Putting an end to decades-long bitter insurgency in Nagaland, India signed a historic peace accord with the rebel NSCN(IM) on Monday that promises a return to normalcy in the state, while making it easier for India to integrate eastwards towards Asia.
The agreement was signed by chief Indian interlocutor R N Ravi with T Muivah, chairman of NSCN (IM), the largest of the Naga insurgent groups, at the Prime Minister’s residence on Monday evening. The signing was witnessed by PM Narendra Modi, home minister Rajnath Singh and national security advisor Ajit Doval. From the other side, 19 top Naga leaders from different organizations and civil society groups were present.
The terms of the accord have not been announced, triggering speculation about what the details could be. Sources said Muivah did not insist on the demand for the creation of greater Nagaland by clubbing all Naga-dominated pockets scattered across Manipur, Arunachal Pradesh and Assam. This suggests that the breakthrough could be about an agreement over the degree of autonomy that Nagas outside Nagaland will have.
Modi termed the accord a “landmark” and welcomed it saying, “We will not only try to heal wounds and resolve problems, but also be your partner as you restore your pride and prestige.” Muivah said the government and Nagas were entering a “new relationship”. However, the insurgent leader sounded more cautious than Modi. An optimistic Modi said: “Today, we mark not merely the end of a problem, but the beginning of a new future.”
While Muivah promised that Nagas would honour the accord, he acknowledged that challenges still remain.
The accord promises to end the longest running insurgency in the northeast, which has significant implications for development of the region. Naga violence has been a big deterrent to investment in those states. But more than that, it has alienated generations of Nagas, which has made peace more difficult.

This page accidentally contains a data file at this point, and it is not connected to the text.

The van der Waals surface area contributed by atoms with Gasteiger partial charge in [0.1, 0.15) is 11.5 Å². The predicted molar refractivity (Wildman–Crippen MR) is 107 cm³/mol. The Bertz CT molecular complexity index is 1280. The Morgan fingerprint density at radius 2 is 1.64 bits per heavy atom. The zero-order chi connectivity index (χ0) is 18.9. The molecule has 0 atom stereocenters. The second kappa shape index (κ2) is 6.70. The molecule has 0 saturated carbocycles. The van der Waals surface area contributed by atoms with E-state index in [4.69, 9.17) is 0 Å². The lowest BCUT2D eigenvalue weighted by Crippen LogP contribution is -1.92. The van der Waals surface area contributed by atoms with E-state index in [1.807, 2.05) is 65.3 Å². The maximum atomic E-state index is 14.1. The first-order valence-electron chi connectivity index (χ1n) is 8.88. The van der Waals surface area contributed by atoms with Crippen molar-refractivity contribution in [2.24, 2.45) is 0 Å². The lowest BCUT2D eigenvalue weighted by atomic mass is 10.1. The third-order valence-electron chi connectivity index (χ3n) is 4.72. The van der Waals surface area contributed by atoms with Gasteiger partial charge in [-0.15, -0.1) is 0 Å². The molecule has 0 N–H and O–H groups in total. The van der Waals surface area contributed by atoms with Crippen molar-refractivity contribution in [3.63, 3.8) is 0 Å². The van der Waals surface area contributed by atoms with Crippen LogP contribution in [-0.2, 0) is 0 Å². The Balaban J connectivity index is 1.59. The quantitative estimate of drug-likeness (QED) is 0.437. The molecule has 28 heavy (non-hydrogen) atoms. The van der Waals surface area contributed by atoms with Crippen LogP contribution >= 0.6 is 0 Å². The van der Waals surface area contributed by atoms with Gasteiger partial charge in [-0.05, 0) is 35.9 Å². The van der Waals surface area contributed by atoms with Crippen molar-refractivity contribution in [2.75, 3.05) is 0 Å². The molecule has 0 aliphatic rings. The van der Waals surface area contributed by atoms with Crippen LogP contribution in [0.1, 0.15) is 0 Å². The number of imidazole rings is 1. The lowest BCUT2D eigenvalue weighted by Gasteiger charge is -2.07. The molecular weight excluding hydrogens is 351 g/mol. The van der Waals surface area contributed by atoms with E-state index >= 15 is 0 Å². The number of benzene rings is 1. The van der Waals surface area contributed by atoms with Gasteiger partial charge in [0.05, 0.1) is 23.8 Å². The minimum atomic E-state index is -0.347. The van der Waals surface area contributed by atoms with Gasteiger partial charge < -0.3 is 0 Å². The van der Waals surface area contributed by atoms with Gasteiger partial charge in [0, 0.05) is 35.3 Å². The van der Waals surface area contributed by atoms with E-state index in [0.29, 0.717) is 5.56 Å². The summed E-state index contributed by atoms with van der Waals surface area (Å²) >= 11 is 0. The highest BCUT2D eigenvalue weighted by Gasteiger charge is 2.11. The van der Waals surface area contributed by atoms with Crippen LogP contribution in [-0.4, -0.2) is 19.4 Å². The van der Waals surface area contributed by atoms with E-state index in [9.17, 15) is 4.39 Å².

It could also isolate the NSCN (Khaplang group), which was responsible for attacks on Indian security forces, particularly the Dogra regiment convoy, which resulted in an Indian army cross-border action to destroy their camps in Myanmar.
But the importance of the development is not just domestic. The insurgency has been on obstacle for the efforts to deepen engagement with Myanmar and the larger “Act East Policy”.
A former Union home secretary, who was the Centre’s interlocutor for 12 years, called the peace accord a “big breakthrough”.
“The Naga political issue had lingered for six decades, taking a huge toll on generations of our people,” Modi said. Over 3,000 lives have been lost in this insurgency. “Unfortunately, the Naga problem has taken so long to resolve because we did not understand each other… Today, as you begin a new glorious chapter with a sense of pride, self-confidence and self-respect, I join the nation in saluting you and conveying our good wishes to the Naga people,” the PM said.
The government said it would release an action plan of the agreement soon.
The first peace talks with the Nagas were held during Narasimha Rao’s tenure, and were picked up during the Vajpayee years. Blaming the problems to a legacy of the colonial rule, Modi said, “The colonial rulers had, by design, kept the Nagas isolated and insulated.” He said they had “propagated terrible myths about Nagas in the rest of the country” and “deliberately suppressed the reality that the Nagas were an extremely evolved society.”
“It is a victory for the Naga people, their history,” said a senior government source.
Before the signing of the accord, Modi called up other political leaders including Congress chief Sonia Gandhi, former PM Manmohan Singh, NCP chief Sharad Pawar, SP leader Mulayam Singh Yadav, BSP boss Mayawati, CMs of West Bengal and Tamil Nadu (Mamata Banerjee and Jayalalitha), DMK patriarch M Karunanidhi and others to give them a heads up about the agreement.